‘Siberian Unicorn' existed the same time as humans, scientists say

A newly discovered fossil site suggests the Siberian unicorn, an extinct species of mammal resembling the modern-day rhino, went extinct much later than originally thought.

A skull of a giant rhinoceros called Elasmotherium sibiricum, which may be the inspiration to the legend of the unicorn, was found at the fossil site in the Pavlodar region of Kazakhstan.

Radiocarbon dating of the extinct rhino bones suggests the species died off tens of thousands of years later than we thought, according to findings published in the American Journal of Applied Sciences.

The new study suggests the Siberian unicorn last walked the Earth about 29,000 years ago. Scientists previously believed the extinct rhino died out about 350,000 years ago.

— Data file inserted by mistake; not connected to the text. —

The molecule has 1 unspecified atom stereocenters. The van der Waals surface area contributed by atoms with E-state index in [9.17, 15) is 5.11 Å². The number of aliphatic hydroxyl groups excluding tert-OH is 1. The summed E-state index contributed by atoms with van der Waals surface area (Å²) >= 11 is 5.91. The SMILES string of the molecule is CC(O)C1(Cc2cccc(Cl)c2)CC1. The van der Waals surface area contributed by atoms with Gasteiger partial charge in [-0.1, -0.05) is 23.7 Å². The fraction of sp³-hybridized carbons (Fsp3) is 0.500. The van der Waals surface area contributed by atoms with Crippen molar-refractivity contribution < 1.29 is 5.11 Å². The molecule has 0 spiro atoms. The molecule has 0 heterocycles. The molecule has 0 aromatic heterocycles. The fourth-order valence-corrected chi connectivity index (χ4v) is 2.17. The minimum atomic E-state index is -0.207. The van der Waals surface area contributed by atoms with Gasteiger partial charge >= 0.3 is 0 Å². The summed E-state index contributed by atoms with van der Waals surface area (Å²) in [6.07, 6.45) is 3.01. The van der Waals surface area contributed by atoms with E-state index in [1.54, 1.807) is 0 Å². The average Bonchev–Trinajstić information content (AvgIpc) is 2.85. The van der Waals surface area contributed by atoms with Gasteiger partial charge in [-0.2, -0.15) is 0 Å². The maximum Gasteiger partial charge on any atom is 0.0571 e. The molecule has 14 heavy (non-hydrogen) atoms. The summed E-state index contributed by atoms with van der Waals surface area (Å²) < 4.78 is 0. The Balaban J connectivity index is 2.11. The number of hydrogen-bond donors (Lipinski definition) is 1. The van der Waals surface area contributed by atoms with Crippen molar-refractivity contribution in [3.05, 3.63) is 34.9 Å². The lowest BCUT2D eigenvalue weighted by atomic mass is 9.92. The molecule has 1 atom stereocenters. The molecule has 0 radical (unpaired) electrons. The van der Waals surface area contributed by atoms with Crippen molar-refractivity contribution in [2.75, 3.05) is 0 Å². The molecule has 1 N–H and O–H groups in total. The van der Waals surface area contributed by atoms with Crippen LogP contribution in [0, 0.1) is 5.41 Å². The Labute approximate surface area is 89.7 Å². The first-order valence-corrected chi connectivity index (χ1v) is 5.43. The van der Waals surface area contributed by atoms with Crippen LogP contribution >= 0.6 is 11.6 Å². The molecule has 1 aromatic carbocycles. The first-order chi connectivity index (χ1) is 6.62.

Scientists believe the beast and humans might have met, since our ancestors began spreading across Asia more than 50,000 years ago and likely went to Siberia around 35,000 years ago.

Scientists believe the Siberian unicorn was roughly 7 feet tall, 15 feet tall and weighed 4 tons. Its most recognizable feature was its single horn - which is thought to have been much longer than a rhino’s - up to multiple feet long.

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